Congratulations to our friends in New Rochelle for being awarded the $10M Downtown Revitalization Initiative (DRI) Grant. This is the first time a Westchester community has won.
Ossining was a finalist again this year for the DRI. We have applied all three of the years it has been available, and we have been finalists twice. The DRI candidates in the Mid Hudson Region of the Regional Economic Development Councils (REDC) face stiff competition. Ossining’s submission this year was excellent, thanks to the hard work and expertise of a team of people in Village government and the community. New Rochelle didn’t beat us because our submission wasn’t good enough. They beat us because they have demonstrated a commitment and a capacity for economic development.
For years I’ve attended conferences and heard about the New Rochelle Approach. New Rochelle’s approach begins with involving the whole community to establish clear priorities, and then determine parameters and incentives to achieve them. They institutionalized a process that operates smoothly regardless of any momentary political strife. A developer looking to consider New Rochelle knows exactly what they need to provide to the city, and the approval process for their application takes 60-90 days. This streamlined process means that instead of a developer spending years and lots of money in the approval process, they can invest more into the project—investing more into achieving the goals of our community.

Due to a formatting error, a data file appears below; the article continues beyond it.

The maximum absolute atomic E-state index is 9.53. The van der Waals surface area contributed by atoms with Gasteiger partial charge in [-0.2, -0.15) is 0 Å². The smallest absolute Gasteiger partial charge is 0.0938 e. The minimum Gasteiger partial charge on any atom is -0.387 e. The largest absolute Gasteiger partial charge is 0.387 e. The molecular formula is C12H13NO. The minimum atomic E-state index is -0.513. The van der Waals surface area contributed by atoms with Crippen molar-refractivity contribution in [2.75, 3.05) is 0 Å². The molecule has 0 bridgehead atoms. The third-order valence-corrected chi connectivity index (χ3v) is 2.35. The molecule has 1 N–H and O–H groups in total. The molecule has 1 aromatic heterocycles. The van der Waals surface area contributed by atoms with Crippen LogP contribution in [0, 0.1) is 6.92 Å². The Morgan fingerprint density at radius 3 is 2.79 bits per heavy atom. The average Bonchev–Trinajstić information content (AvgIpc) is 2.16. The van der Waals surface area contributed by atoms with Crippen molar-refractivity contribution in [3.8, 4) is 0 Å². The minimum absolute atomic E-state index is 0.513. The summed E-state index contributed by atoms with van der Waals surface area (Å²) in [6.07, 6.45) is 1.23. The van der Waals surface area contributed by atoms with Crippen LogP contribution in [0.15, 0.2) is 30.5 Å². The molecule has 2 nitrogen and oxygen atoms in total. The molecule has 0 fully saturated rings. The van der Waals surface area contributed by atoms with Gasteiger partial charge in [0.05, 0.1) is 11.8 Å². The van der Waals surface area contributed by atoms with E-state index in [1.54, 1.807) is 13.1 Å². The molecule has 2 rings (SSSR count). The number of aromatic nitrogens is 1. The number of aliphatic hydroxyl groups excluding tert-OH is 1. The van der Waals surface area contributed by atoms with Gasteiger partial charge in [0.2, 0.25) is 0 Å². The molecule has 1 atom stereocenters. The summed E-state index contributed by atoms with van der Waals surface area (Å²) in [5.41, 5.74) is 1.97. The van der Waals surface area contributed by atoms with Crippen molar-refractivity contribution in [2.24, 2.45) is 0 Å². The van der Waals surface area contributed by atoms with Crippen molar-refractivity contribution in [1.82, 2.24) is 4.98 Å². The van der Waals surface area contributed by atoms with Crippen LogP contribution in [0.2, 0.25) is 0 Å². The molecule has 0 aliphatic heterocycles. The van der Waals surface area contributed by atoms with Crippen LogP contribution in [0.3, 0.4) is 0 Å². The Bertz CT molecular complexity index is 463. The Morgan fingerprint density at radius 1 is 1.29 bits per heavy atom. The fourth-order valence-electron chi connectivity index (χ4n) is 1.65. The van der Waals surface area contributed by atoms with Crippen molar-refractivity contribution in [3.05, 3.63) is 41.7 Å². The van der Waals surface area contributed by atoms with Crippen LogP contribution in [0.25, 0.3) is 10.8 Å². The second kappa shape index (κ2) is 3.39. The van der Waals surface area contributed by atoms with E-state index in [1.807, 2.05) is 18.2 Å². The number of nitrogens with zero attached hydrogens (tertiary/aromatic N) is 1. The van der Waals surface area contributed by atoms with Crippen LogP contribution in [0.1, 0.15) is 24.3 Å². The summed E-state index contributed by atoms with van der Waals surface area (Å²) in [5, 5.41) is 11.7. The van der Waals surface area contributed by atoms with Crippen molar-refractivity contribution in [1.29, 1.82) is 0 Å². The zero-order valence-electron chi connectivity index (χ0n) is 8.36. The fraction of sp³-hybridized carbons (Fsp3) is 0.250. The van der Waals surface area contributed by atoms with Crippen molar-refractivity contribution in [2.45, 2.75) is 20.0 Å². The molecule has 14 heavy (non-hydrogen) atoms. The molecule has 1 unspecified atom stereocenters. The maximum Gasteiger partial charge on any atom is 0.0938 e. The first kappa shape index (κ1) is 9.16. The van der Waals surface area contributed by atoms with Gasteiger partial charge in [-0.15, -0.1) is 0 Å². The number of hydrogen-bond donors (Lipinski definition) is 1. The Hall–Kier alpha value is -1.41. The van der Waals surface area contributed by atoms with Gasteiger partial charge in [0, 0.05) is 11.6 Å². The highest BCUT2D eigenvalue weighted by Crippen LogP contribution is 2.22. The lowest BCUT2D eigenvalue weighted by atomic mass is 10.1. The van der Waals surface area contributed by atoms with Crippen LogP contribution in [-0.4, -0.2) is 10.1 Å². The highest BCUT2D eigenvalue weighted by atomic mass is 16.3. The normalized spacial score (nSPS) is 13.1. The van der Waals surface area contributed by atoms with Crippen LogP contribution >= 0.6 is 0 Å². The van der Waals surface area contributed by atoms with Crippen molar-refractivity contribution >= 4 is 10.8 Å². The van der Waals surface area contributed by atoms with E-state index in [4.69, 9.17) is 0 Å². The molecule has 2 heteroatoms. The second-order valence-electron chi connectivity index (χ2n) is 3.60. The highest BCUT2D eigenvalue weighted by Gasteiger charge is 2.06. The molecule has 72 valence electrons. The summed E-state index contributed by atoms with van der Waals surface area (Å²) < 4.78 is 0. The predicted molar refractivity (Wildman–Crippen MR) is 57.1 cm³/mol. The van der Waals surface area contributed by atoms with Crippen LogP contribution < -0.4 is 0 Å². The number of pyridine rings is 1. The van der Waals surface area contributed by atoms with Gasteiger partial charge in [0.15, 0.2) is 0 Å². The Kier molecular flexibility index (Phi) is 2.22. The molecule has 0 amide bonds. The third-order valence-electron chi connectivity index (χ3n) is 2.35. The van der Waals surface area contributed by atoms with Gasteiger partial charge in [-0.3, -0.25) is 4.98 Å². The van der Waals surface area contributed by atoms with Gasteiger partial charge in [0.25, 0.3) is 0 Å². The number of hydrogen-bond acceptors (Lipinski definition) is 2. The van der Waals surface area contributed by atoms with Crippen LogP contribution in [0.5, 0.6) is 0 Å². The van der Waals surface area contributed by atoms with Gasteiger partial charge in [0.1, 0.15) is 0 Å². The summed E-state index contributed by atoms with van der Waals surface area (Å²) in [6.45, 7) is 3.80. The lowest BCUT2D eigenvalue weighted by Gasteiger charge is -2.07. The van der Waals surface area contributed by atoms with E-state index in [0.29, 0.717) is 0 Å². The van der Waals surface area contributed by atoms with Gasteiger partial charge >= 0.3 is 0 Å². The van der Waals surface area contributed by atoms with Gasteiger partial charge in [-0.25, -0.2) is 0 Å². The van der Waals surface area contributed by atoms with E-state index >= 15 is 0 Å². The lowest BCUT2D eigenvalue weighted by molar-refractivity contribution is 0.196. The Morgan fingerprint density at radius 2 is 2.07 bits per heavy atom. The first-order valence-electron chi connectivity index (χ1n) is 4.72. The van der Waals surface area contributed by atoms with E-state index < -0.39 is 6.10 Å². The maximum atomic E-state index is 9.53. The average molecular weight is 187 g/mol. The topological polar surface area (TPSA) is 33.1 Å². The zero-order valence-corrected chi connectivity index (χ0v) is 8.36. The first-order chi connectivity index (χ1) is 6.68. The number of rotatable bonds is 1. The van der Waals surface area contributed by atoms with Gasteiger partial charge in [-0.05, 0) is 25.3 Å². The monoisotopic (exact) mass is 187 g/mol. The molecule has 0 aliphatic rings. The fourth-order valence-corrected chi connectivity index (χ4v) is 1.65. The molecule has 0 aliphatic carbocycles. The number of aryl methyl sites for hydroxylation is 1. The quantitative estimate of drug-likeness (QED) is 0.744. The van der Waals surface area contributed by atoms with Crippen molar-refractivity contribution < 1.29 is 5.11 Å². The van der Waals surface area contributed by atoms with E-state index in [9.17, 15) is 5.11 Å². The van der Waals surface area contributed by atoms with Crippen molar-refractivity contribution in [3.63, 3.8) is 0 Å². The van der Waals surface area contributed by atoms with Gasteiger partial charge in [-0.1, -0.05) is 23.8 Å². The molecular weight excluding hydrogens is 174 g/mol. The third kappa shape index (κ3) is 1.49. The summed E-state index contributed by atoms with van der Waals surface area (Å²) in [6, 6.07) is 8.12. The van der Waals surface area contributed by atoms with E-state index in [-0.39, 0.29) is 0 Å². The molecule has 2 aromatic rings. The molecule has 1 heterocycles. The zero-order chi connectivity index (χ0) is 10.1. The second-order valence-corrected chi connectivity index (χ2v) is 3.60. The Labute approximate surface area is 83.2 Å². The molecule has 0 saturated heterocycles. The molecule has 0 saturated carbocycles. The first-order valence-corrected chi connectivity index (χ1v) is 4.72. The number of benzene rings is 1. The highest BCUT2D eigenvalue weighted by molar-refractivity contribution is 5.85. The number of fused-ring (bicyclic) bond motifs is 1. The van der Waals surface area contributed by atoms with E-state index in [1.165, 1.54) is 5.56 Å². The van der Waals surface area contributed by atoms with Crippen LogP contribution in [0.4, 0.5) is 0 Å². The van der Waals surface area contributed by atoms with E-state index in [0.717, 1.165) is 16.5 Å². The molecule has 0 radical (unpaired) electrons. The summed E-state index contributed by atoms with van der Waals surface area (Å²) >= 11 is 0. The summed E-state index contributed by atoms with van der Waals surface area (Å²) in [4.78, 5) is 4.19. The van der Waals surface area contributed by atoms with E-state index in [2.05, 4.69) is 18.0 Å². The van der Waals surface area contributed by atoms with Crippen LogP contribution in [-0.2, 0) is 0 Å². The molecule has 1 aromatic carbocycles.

The REDC will only entrust $10M to a community with leadership that is committed to smart economic development. New Rochelle sent a clear message to the DRI decision makers that they are committed to smart economic development that reflects their community’s priorities.
Unfortunately, the current political climate in Ossining sent a very different message. When my opponent began publicly calling for a moratorium as a top priority in his vision for the future, the Village lost any chance of being awarded the DRI for 2018.
One clear challenge for Ossining to consider is how do we balance our desire for high quality housing at all income levels, with a crowded school system. The good news is, we are now refocusing our efforts on comprehensive planning. While the $10M DRI grant would expand our capabilities and resources for economic development planning, we have a strong foundation to build on—so long as we have leadership that is committed to smart growth driven by community priorities. We are fortunate to have Village Planner Tracey Corbitt on board to help guide the process.
It is time to work with all our community partners to establish a vision for who Ossining will be in the next 5, 10 and 20 years. Ossining working together is how we are all successful. In just a few weeks, we will know the outcome of the election. The voters will determine our path forward.